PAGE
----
In our podcast episode 4, “Hitchhiker’s Guide to Our Local Water Wackiness,” we gamed out how you might grow your revenues if you were a private water utility in a groundwater district that limits groundwater extraction. This is a hypothetical “wargaming” exercise but has been tested with people that definitely understand the landscape.
1. Own a significant matrix of wells over the largest aquifer in the state of Texas.
2. Lobby for legislation to move to an elected, rather than appointed, board for the Lone Star Groundwater Conservation District.
3. Start a 501(c)4 and work with the Tea Parties to promote candidates running on personal property rights, transparency, elimination of waste, and lower water bills – things right in the wheelhouse. Highlight the ineptitude, waste and incestuous relationships of the current board with a monopolistic surface water supplier.
4. Succeed in electing a new board that will elminate, reduce or fundamentally redefine extraction limits in the aquifer. Perhaps the board reduces or eliminates export fees. Ideally the board will drop its appeal in Conroe et al vs. LSGCD and effectively acknowledge that it cannot regulate “large-volume groundwater users to reduce how much groundwater they use annually.”
5. Use the new extraction limits as proof that the SJRA surface water treatment plant was not necessary and that $400M of public bonds to build the plant were improperly issued.
6. Private operators withdraw from or reduce payments to the surface water GRP which goes, in part, to pay the principal and interest on the bonds.
7. SJRA sues the entities that exit the GRP and raises rates to those who remain to make up for the lost revenue and increased litigation costs. The Woodlands would likely take the brunt. This further agitates the voter base. Letters to state representatives are written.
8. Win a decision in the Supreme Court that the SJRA bonds were improperly issued. Create a a $400M public debt crisis for the Texas Legislature.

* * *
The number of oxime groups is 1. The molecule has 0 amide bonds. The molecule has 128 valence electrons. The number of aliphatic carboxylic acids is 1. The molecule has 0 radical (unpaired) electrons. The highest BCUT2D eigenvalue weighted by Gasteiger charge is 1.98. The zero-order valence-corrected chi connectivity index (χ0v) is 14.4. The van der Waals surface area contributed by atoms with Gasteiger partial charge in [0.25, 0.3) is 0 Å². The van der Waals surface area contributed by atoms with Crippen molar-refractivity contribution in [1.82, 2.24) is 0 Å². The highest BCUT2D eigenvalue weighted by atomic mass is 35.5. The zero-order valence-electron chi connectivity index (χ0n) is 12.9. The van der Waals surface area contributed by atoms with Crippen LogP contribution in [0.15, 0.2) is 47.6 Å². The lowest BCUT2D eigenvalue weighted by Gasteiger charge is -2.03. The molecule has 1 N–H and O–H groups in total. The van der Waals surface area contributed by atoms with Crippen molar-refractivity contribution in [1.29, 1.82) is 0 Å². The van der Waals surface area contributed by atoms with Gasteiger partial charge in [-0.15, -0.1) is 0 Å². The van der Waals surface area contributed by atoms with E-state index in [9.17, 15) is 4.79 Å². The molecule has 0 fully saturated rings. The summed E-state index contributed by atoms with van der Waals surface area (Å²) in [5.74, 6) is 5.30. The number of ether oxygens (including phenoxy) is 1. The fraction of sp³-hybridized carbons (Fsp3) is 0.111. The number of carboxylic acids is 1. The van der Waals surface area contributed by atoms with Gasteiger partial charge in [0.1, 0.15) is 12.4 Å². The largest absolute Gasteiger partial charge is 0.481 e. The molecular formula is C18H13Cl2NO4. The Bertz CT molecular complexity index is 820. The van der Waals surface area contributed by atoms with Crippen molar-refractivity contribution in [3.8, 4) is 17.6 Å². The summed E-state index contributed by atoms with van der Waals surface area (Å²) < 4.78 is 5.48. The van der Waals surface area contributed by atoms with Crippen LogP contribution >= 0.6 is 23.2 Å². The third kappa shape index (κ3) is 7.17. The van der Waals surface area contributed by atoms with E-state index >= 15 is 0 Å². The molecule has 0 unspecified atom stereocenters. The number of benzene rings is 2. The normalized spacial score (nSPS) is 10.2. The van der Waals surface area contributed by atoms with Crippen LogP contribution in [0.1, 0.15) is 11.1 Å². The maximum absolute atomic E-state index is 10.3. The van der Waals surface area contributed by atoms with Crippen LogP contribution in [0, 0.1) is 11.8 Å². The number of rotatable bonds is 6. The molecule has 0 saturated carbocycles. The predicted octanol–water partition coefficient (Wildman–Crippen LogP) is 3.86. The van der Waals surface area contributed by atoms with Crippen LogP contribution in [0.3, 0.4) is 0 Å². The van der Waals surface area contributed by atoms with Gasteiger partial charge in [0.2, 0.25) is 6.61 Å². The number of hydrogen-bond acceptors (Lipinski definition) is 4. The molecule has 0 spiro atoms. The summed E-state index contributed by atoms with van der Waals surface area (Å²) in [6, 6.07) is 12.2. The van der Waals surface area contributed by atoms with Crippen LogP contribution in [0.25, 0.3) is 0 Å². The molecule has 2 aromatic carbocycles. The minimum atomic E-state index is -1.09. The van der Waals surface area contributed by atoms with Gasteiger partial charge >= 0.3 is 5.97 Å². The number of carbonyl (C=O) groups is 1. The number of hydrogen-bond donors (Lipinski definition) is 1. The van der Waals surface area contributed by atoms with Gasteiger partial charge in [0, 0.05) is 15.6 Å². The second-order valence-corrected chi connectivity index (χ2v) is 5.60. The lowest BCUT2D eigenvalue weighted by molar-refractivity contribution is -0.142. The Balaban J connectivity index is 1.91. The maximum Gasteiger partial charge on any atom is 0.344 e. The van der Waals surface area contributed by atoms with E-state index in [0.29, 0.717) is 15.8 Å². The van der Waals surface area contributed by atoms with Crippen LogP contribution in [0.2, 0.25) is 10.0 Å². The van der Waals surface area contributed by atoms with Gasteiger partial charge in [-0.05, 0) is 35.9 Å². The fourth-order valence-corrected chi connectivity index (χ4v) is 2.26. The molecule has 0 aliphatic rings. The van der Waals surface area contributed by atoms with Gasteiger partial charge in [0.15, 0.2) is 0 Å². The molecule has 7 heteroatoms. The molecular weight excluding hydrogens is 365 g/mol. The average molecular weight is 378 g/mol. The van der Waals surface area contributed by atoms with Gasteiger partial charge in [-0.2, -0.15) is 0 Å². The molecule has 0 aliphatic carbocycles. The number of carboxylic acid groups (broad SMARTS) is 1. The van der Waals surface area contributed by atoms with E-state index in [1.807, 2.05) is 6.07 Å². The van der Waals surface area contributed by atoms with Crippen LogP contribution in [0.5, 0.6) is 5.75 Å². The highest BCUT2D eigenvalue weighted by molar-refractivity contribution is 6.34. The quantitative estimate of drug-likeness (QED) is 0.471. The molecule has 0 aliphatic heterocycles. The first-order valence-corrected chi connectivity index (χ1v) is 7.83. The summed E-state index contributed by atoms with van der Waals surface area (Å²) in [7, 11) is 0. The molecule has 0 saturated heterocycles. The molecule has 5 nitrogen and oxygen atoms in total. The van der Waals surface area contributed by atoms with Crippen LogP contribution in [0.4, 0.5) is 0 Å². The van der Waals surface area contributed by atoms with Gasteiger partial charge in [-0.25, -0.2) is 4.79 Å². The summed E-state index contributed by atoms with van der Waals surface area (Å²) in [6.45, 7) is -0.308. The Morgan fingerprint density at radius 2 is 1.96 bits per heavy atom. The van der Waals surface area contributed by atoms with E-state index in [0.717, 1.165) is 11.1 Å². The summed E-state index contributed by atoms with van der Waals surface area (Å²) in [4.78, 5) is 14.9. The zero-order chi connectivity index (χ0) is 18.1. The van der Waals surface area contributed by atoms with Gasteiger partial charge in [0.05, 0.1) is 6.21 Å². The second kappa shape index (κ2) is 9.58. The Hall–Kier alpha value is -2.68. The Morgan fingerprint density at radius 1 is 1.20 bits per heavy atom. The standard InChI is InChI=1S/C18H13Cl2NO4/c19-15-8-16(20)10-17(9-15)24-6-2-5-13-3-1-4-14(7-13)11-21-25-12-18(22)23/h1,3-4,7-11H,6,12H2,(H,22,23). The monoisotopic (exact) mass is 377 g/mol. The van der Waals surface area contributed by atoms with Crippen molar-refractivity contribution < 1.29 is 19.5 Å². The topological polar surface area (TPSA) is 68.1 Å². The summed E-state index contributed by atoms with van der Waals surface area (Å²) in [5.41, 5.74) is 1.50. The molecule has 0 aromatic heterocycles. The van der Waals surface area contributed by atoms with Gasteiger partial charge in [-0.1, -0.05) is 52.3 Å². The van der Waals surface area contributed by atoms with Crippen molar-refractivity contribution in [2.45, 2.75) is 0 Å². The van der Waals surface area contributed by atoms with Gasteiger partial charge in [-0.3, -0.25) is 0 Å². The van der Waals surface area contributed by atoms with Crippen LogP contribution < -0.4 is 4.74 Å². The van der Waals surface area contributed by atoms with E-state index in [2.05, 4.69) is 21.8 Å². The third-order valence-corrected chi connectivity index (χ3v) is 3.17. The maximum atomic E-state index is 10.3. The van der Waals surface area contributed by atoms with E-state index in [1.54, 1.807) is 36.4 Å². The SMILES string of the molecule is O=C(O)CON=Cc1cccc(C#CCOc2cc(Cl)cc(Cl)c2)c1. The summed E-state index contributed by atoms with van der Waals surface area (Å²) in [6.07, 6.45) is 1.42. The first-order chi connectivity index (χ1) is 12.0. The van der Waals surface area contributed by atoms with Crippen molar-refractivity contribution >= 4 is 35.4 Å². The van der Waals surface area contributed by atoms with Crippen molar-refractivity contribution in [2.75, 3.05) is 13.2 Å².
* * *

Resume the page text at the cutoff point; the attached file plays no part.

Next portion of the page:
9. An investment group appears and offers to take over payments to the SJRA for the bond debt in exchange for water extraction rights. The Texas Legislature, behind a demanding voter base, passes legislation to reduce groundwater regulation in some meaningful way.
10. Create a groundwater supply footprint capable of supporting new developments and the exportation of water monetizing billions of dollars of water in the aquifer.
The President of Quadvest, a private water utility, is also the Chairman of Restore Affordable Water. Since it is a 501(c)4 and not a PAC, its contributors (investors?) will never be made public. Wouldn’t it be nice to know who, exactly, is supporting the efforts to elect candidates that may very well believe that the Lone Star Groundwater Conservation District uses “Junk Science” to set water policy (Hardman shared article on campaign page); used a massively incorrect recharge rate to set policy (Bouche comment); along with the SJRA is running a “fear and propaganda campaign” (Prykryl share on campain page)? Or a candidate that believes the SJRA is scaring “people into thinking we will fall into the ocean if we keep pumping groundwater” (Spigener on his campaign page)? And candidates that flat-out oppose regulations (Melder share on campaign page, Rogers in a MCTP vetting video)?
Restore Affordable Water has purchased airtime on Lone Star Radio. On October 9th, Simon had as his guest Mike Stoecker who is a “water ultility provider in the Montgomery County Area.” He has Simon’s confidence. In response to Simon’s question, “if you were on the board, what is the first thing you would do?” Mike responds, “I don’t know if I want to tell you that on the air because it would give away the gameplan.” To which Simon answers, “yep.” Here is the video but you have to slide to 47:45 to hear the exchange.
As president of Quadvest, Simon Sequeira owns (among other things) their corporate growth strategy. In addition, Quadvest’s corporate Vision Statement states the following:
By the year 2025, we will be serving no less than 100,000 customers with operational excellence. By the year 2035, we will be the First Choice wholesale and retail utility provider in Texas. First Choice means: First in employee and customer satisfaction; First Choice Partner for Developers, Engineers, and Lawyers.
It is safe to assume that Quadvest cannot achieve a vision like this without access to groundwater.
Vote as you wish… of course! No one in Texas will fault anyone for voting for personal property rights or economic growth. Just do it with your eyes wide open and know that you are not voting for your water bill to go down (we tackle that one in podcast episode 3).
You may want to stop and consider candidates that believe in local groundwater management, managing subsidence, protecting small well owners, regulating aquifer levels, controlling the cost of well development, and enabling the development of viable groundwater alternatives in the face of signficant population growth. Or not. But make it about that. Again, not your water bill.
Incidentally, Side of Reason believes that no matter what, phases 2, 3 and 4 of the SJRA surface water treatment plant must be delayed until a prudent time according to the water demands of the county. This action does not require a RAW slate.
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